And through it all, that unique voice -- rich, deep, pure, never thick or plummy or veiled in any way, a real contralto and still the finest I have ever heard singing live.  I've listened to many great singers performing Mahler, live or in recordings, but for me the altos (Mahler's favourite voice type) divide into just two groups:  [1]  Maureen Forrester (2) Everyone else.  And that's how I will always remember Maureen -- as the true "voice of Gustav Mahler."

Toronto Symphony 2017-2018 # 3: In Honour of Maureen

This week's Toronto Symphony concerts were designed as a tribute to the great Canadian contralto, Maureen Forrester.  Like the previous tribute to Glenn Gould, this programme had a master of ceremonies to give spoken introductions -- this time, renowned singer and broadcaster Ben Heppner.

The programme began with a work specifically commissioned for this occasion.  This was a song cycle for mezzo-soprano and orchestra, L'Aube ("The Dawn") composed by Howard Shore to poems by Elizabeth Cotnoir.  This 15-minute work created a much larger effect, partly because of the wide thematic scope of the poetry -- effectively a musical portrait of the natural world in which we live, shot through with imagery reflecting the traditions of the First Nations.

It will come as no surprise to anyone who recalls Shore's scores for the Lord of the Rings and Hobbit  films that the music is written in a harmonically conservative, post-Romantic idiom.  Larger melodies contrasted or alternated with shorter ostinato figures.  The singer, Susan Platts, had passages where she sang melodically, and others where the text was declaimed in more dramatic fashion, almost operatic.  The five movements were all in moderate to slow tempo.  Beautiful singing and evocative orchestral writing went hand in hand together.  This work drew enthusiastic applause and should certainly be more widely heard.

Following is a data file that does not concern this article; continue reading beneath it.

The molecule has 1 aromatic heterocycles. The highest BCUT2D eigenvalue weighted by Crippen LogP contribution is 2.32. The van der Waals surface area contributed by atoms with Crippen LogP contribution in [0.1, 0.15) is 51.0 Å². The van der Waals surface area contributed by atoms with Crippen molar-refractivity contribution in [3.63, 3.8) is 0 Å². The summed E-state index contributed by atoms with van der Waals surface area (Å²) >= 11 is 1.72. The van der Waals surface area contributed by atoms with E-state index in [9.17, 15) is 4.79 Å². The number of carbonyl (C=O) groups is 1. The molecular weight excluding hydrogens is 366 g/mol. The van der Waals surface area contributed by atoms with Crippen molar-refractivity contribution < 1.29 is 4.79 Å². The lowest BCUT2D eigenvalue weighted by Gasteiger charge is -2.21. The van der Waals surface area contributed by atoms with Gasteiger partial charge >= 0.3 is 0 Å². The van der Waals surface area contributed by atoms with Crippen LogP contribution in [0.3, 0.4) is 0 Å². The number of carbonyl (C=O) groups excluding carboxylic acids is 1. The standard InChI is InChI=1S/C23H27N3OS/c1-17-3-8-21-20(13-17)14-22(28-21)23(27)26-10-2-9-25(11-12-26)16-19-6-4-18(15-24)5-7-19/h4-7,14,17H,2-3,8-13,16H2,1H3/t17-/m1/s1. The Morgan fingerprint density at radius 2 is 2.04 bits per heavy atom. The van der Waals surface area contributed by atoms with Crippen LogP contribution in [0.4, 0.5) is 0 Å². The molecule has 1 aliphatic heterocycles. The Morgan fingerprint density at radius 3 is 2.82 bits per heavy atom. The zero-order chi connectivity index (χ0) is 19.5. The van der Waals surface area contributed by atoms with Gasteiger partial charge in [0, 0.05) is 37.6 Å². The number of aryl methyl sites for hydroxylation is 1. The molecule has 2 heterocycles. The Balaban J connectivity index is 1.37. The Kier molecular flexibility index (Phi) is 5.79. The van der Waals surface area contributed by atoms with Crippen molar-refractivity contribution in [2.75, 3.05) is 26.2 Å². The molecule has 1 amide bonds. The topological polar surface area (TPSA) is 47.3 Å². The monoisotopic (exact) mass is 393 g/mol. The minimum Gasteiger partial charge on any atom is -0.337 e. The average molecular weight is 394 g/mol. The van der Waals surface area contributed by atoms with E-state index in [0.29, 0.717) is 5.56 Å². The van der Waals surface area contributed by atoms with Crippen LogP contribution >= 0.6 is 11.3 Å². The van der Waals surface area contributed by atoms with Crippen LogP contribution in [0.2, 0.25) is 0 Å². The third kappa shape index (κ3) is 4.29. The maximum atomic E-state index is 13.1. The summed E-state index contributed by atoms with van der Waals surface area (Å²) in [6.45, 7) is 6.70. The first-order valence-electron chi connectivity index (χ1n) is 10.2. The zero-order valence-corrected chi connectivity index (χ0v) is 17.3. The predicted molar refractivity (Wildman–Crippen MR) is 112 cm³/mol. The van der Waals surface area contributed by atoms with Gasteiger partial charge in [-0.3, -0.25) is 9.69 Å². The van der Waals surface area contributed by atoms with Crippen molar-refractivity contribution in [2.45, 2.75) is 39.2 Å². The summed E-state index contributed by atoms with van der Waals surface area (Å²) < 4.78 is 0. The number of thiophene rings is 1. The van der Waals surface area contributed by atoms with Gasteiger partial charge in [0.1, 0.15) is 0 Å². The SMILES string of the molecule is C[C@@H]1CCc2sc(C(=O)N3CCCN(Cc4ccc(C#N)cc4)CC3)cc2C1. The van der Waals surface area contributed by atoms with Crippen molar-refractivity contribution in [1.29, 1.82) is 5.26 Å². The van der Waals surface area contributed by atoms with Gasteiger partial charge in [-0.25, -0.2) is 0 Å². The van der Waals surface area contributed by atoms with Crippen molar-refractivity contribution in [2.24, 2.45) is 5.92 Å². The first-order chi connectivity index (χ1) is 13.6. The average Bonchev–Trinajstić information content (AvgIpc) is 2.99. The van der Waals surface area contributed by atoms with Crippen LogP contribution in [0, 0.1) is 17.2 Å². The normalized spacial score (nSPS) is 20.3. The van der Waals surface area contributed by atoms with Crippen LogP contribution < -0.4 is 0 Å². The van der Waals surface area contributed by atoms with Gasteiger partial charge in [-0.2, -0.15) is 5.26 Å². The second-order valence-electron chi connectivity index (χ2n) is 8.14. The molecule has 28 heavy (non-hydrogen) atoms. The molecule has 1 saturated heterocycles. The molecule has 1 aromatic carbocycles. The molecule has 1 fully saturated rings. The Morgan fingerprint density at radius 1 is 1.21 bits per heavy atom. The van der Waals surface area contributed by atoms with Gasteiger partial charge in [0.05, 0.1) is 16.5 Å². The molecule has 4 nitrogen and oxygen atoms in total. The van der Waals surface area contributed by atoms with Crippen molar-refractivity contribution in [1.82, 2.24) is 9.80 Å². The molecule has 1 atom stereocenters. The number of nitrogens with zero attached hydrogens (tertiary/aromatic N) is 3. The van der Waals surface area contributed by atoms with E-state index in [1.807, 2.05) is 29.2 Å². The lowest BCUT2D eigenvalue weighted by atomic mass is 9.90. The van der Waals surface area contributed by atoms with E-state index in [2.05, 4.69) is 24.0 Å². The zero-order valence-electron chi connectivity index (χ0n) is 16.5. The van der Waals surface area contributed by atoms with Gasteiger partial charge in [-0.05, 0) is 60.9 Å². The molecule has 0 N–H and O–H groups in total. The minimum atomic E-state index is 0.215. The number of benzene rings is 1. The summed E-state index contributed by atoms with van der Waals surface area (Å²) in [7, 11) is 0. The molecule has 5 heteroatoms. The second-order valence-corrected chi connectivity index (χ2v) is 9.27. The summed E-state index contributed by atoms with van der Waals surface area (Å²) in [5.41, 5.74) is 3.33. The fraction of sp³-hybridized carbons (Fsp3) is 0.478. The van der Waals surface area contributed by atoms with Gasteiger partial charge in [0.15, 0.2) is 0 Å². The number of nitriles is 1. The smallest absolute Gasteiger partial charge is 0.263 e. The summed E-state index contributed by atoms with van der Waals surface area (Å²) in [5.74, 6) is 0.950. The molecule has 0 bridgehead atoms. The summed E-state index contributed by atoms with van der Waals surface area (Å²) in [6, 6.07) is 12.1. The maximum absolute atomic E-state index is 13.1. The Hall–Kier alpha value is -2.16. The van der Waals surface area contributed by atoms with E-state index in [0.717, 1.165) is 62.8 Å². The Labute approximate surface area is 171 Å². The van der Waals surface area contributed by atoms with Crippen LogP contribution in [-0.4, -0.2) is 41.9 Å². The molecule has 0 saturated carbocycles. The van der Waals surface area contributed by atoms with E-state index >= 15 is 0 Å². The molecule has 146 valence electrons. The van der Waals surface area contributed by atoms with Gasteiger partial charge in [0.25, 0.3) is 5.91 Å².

After the intermission, the larger work was Gustav Mahler's unique masterpiece, Das Lied von der Erde ("The Song of the Earth").  With this late and monumental creation, Mahler burst the bounds of the traditional song cycle as much as Beethoven had done nearly a century earlier to the symphony with his epic Ninth.  The six movements of Das Lied are a sequence of "songs" for tenor and contralto alternating, but the total work lasts for an hour or more and the final contralto song, Der Abschied ("The Farewell"), takes a half-hour all by itself.

Effectively, Mahler had created a new genre of music -- and recognized that fact himself, when he called Das Lied his "symphony of songs."  Other composers followed his lead in creating song-symphonies (notably Zemlinsky and Shostakovich).

The last time I heard Das Lied von der Erde performed by the Toronto Symphony Orchestra was back in the fall of 1974, and -- no surprise -- Maureen Forrester was the contralto soloist.  It was one of her signature works throughout her long career.  That's 43 years ago, and a long time to wait, but since then I have heard it done twice when the National Ballet of Canada has staged Kenneth MacMillan's ballet Song of the Earth.  In the second staging, the alto soloist was Susan Platts, who also sang the role in this week's concerts.

The tenor role was taken this week by Michael Schade, who has a long and distinguished career on several continents, in both opera and concert work, to his credit.  Schade is famed mainly as a Mozartean singer, and I was curious to see how he would sound with the much heavier orchestral textures of the late-Romantic giant orchestra used by Mahler.

The first song requires the most heroic tone, but contrasting with gentler singing in quieter passages, and Schade nailed the numerous high notes with no trouble -- although I sensed that he was pushing the sound for all he was worth in the louder passages.  He was much more comfortable and at ease with the lighter, chamber-like instrumental textures of the third and fifth songs.  The fifth song, "The Drunkard in Spring," drew his finest singing of the evening, and the playful expression on his face grew into a roguish wink at the final note as he snapped his score shut.